Lameness is always a hot topic!

Lameness is always a popular topic of interest, both for researchers and dairy farmers. Here are some recent findings that you will definitely find interesting.

Did you know …?

… what the prevalence of foot injuries was in Quebec1between 2015 and 2018?

In a study of 355 Quebec herds, 29% of cows had at least one foot injury. Of these cows, 27% were milked on pipeline, 38% by robot and 41% in a milking parlour. Infectious lesions were mostly present on farms with milking parlours and robots (digital dermatitis) whereas sole hemorrhage mostly affected cows on pipeline milking. Our colleagues Anne-Marie Christen and René Lacroix participated in this study.

 

… that there is a connection between the behavioural signs of lameness and the lesions in tie stall barns2?

The University of Prince Edward Island, conducted a study of seven farms that allowed them to establish connections between foot lesions on the hind legs and the behavioural signs when evaluating cows in tie stall barns. Sole ulcers are reported more often when cows do not rest their feet equally on the ground and when they do not move well from left to right in their stall. When cows have restless feet, there is a greater probability that they have sole hemorrhage. When they simply have a hard time putting their foot on the ground, there is a good chance that they are suffering from digital dermatitis.

 

… that flies do not spread digital dermatitis3?

DNA analysis of barn and houseflies did not detect the presence of the Treponema phagedenis bacteria that causes digital dermatitis. This means that other modes of transmission are responsible for the spread of this problem.

 

… what the impacts of lameness are on cows at pasture4?

Lame or severely lame cows show production losses of 1.4% and 4.7 % respectively at pasture. The somatic cells (SCC) and calving interval are higher for cows that show signs of lameness and they are more at risk of being culled during the grazing season.

 

… that there are significant consequences for lame cows being milked by a robot5?

As compared to healthy cows, lame cows being milked by a robot produce 1.6 kg less milk per day and have 0.3 less milkings daily. They have 2.2 times more chances of having to be fetched to the robot.

 

… that the following factors are those that affect lameness the most in robot milking6?

  1. Narrow stalls (3.9X)
  2. Body condition score ≤ 2.25 (2.1 X)
  3. Narrow feed alley (1.9 X)
  4. Obstruction to getting up in the stall (1.7 X)
  5. Presence of hock injuries (1.6 X)

… that there is a new technique that performs automatic lameness detection7?

A camera films the cows’ footsteps, and an algorithm calculates the amount of time that the feet spend resting on the ground without moving during the approach. The longer the feet remain on the ground, the higher the chance that the cow is lame. This technique was able to detect 93% of lame cows. The advantage of this technique is that it does not take into account the individual morphology of cows, which reduces the risk of error.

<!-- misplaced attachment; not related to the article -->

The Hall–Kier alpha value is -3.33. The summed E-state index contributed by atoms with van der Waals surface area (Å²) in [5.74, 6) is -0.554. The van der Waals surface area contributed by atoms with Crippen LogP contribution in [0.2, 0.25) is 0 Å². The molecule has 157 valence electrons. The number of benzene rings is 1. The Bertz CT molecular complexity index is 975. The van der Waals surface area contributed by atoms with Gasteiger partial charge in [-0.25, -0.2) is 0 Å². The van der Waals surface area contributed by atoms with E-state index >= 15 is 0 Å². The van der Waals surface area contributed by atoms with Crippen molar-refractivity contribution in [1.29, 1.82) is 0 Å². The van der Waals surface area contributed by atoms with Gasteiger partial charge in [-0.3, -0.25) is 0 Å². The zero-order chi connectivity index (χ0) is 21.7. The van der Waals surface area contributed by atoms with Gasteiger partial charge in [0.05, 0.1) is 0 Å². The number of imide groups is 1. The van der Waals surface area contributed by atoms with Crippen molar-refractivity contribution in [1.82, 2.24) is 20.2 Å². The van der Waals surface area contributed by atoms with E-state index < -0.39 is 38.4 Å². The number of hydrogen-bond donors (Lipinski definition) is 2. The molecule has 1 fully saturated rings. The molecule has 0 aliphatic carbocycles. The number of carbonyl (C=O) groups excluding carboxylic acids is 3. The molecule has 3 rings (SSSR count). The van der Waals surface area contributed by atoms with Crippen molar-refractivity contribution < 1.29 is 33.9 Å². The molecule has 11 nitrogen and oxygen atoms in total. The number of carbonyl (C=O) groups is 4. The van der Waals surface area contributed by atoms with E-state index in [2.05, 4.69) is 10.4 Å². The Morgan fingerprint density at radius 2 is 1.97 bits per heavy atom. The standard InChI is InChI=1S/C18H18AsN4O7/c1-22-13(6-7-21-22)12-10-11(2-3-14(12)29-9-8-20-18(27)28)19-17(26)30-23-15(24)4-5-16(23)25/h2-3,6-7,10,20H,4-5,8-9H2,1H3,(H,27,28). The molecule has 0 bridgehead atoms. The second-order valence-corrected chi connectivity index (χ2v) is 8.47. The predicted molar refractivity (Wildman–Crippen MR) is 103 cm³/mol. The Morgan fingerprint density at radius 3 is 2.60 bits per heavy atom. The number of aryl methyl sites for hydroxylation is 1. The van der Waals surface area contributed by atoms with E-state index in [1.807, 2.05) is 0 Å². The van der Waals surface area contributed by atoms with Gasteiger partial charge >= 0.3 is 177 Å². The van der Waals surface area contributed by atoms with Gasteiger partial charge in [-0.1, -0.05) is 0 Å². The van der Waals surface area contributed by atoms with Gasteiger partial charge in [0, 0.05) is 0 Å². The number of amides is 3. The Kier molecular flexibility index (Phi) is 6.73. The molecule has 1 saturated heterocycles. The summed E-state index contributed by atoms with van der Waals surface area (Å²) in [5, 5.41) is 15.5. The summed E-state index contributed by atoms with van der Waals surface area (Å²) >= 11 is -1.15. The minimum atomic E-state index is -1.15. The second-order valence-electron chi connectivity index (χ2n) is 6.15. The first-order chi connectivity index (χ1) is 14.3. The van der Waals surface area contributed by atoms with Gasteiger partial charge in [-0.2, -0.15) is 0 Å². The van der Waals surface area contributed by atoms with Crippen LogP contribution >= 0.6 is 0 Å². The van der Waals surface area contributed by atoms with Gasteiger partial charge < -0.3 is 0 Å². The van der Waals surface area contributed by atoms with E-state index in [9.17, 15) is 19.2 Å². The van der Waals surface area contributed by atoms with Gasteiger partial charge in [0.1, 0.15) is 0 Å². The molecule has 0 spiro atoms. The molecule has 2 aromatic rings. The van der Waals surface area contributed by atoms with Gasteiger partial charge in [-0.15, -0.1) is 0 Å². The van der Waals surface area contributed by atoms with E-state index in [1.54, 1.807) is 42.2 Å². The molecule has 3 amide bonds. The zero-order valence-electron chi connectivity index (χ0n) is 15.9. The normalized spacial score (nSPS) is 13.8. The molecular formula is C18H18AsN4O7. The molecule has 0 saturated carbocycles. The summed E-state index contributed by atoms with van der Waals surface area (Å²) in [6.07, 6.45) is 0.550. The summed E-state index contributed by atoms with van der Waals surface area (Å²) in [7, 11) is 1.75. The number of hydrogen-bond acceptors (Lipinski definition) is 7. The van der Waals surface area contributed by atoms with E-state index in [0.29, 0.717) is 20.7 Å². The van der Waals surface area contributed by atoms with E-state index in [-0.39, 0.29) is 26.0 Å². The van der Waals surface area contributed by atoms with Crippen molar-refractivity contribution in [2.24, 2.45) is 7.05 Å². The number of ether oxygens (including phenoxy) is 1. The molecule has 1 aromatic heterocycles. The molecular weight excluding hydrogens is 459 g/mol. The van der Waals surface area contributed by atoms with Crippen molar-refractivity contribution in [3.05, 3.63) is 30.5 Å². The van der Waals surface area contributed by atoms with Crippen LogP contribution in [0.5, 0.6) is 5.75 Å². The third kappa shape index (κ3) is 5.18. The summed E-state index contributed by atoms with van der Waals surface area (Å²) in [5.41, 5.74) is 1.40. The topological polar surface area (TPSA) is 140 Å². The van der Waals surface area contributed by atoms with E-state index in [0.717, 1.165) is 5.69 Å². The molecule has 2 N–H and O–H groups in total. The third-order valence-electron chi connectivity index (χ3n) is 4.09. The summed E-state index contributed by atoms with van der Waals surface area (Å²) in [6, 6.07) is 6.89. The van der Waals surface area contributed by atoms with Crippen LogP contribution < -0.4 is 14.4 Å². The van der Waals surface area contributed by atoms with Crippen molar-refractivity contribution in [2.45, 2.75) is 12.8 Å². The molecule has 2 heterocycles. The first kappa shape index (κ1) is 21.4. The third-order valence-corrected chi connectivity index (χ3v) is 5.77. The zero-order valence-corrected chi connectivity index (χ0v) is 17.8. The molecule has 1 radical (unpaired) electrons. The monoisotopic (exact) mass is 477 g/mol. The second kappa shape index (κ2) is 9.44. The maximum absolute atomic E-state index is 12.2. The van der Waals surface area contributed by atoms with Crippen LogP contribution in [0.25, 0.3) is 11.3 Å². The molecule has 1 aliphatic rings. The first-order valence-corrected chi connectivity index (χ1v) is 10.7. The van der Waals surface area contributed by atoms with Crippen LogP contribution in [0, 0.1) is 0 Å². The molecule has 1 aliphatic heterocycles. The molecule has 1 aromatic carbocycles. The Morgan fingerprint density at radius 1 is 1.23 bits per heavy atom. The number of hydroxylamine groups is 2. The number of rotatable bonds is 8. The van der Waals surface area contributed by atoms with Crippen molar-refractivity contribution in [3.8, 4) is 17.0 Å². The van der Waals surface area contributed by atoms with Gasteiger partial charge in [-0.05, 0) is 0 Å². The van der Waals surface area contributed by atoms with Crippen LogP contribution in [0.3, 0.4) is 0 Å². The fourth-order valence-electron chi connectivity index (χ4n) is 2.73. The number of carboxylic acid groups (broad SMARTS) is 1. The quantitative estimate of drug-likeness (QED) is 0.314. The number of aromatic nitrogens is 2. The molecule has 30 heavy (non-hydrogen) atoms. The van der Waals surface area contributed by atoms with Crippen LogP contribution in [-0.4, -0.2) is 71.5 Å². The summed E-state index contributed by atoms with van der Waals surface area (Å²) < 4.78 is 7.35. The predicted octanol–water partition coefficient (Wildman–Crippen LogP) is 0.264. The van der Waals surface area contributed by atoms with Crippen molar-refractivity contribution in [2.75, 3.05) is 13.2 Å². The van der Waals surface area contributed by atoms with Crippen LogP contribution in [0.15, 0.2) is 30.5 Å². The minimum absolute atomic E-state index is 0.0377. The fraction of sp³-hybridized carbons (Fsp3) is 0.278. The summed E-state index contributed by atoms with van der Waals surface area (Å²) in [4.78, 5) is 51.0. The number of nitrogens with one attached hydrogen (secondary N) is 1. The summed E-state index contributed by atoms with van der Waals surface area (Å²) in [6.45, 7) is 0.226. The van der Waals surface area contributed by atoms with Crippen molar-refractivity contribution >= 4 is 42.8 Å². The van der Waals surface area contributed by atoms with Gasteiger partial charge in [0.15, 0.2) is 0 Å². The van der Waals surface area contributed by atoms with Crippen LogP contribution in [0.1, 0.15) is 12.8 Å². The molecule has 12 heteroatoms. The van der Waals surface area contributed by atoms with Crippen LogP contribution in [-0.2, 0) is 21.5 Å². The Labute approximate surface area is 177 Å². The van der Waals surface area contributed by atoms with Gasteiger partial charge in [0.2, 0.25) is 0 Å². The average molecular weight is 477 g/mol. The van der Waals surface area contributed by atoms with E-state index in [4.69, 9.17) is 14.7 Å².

References

Arango-Sabogal J.C., Desrochers A., Lacroix R., Christen A. M. and Dufour M. 2020. Prevalence of foot lesions in Quebec dairy herds from 2015 to 2018. J. Dairy Sci. 103 https://doi.org/10.3168/jds.2020-18191 

Jewell M.T., Cameron M., McKenna S.L., Cockram M.S, Sanchez J., and Keefe G.P. 2021. Relationships between type of hoof lesion and behavioral signs of lameness in Holstein cows housed in Canadian tie stall facilities. J. Dairy Sci. 104 https://doi.org/10.3168/jds.2019-17296

Thibodeaux R.J., Brady J. A., Maryak C. C. K., Swiger S. L., and Jones B.W. 2021. Short communication: Screening stable flies and houseflies as potential vectors of digital dermatitis in dairy cattle. J. Dairy Sci. 104 https://doi.org/10.3168/jds.2020-18550

O’Connor A. H., Bokkers E. A. M., de Boer J. M., , Hogeveen H., Sayers R., Byrne N., Ruelle E., and Shalloo L. 2020. Associating mobility scores with production and reproductive performance in pasture-based dairy cows. J. Dairy Sci. 103:9238–9249 https://doi.org/10.3168/jds.2019-17103

King M. T. M., LeBlanc S. J, Pajor E. A. and DeVries T. J. 2017. Cow-level associations of lameness, behavior, and milk yield of cows milked in automated systems. J. Dairy Sci. 100:4818–4828 https://doi.org/10.3168/jds.2016-12281

Westin R., Vaughan A., de Passillé A. M., DeVries T. J., Pajor E. A., Pellerin D., Seigford J. M., Witaifi A., Vasseur E., and Rushen J. 2016. Cow- and farm-level risk factors for lameness on dairy farms with automated milking systems. J. Dairy Sci. 99:3732–3743 http://dx.doi.org/10.3168/jds.2015-10414

7 Kang X., Zhang X. D., and Liu G. 2020. Accurate detection of lameness in dairy cattle with computer vision: A new and individualized detection strategy based on the analysis of the supporting phase. J. Dairy Sci. 103 https://doi.org/10.3168/jds.2020-1828

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By Steve Adam, agr.
A graduate of Laval University in agronomy, Steve has developed an expertise in the comfort and well-being of dairy herds. In 2017, he received the OAQ's Medal of Agronomic Merit for his contribution to the development of the training program 'The Barn, a source of Comfort''. As an expert in dairy production, he shares his knowledge as an author and speaker throughout Quebec and Canada.

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